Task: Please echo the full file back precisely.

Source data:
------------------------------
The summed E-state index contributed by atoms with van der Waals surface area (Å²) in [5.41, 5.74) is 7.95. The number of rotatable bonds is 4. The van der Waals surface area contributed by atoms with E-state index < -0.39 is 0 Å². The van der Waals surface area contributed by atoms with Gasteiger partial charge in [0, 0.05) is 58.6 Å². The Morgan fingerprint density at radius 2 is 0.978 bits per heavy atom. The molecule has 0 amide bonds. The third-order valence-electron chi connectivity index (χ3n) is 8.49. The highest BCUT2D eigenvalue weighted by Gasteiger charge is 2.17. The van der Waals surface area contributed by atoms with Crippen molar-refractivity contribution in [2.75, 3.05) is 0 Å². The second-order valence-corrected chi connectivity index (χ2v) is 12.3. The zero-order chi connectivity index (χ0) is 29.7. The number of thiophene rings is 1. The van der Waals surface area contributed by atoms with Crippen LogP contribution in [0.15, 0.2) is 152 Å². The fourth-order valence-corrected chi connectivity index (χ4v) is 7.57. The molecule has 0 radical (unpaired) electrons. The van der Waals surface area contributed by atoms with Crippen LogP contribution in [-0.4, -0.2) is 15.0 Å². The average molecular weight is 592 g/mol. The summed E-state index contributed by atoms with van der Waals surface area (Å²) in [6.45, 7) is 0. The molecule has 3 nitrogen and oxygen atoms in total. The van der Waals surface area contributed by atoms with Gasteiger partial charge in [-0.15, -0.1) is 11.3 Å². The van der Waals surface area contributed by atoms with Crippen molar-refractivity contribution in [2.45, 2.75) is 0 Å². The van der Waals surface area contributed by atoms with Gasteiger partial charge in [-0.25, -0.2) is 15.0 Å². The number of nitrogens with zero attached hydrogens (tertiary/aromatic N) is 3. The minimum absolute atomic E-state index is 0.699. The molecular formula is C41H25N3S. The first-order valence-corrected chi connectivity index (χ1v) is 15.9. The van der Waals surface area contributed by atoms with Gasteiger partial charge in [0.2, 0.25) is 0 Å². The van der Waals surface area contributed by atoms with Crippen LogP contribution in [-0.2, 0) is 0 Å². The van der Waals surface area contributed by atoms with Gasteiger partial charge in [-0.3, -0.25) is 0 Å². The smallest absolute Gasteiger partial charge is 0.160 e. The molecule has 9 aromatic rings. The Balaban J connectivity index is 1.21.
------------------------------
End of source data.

The summed E-state index contributed by atoms with van der Waals surface area (Å²) in [5.41, 5.74) is 7.95. The number of rotatable bonds is 4. The van der Waals surface area contributed by atoms with E-state index < -0.39 is 0 Å². The van der Waals surface area contributed by atoms with Gasteiger partial charge in [0, 0.05) is 58.6 Å². The Morgan fingerprint density at radius 2 is 0.978 bits per heavy atom. The molecule has 0 amide bonds. The third-order valence-electron chi connectivity index (χ3n) is 8.49. The highest BCUT2D eigenvalue weighted by Gasteiger charge is 2.17. The van der Waals surface area contributed by atoms with Crippen molar-refractivity contribution in [2.75, 3.05) is 0 Å². The second-order valence-corrected chi connectivity index (χ2v) is 12.3. The zero-order chi connectivity index (χ0) is 29.7. The number of thiophene rings is 1. The van der Waals surface area contributed by atoms with Crippen LogP contribution in [0.15, 0.2) is 152 Å². The fourth-order valence-corrected chi connectivity index (χ4v) is 7.57. The molecule has 0 radical (unpaired) electrons. The van der Waals surface area contributed by atoms with Crippen LogP contribution in [-0.4, -0.2) is 15.0 Å². The average molecular weight is 592 g/mol. The summed E-state index contributed by atoms with van der Waals surface area (Å²) in [6.45, 7) is 0. The molecule has 3 nitrogen and oxygen atoms in total. The van der Waals surface area contributed by atoms with Gasteiger partial charge in [-0.15, -0.1) is 11.3 Å². The van der Waals surface area contributed by atoms with Crippen molar-refractivity contribution in [2.45, 2.75) is 0 Å². The van der Waals surface area contributed by atoms with Gasteiger partial charge in [-0.25, -0.2) is 15.0 Å². The number of nitrogens with zero attached hydrogens (tertiary/aromatic N) is 3. The minimum absolute atomic E-state index is 0.699. The molecular formula is C41H25N3S. The first-order valence-corrected chi connectivity index (χ1v) is 15.9. The van der Waals surface area contributed by atoms with Gasteiger partial charge in [0.2, 0.25) is 0 Å². The van der Waals surface area contributed by atoms with Crippen LogP contribution in [-0.2, 0) is 0 Å². The van der Waals surface area contributed by atoms with Gasteiger partial charge in [-0.3, -0.25) is 0 Å². The smallest absolute Gasteiger partial charge is 0.160 e. The molecule has 9 aromatic rings. The Balaban J connectivity index is 1.21.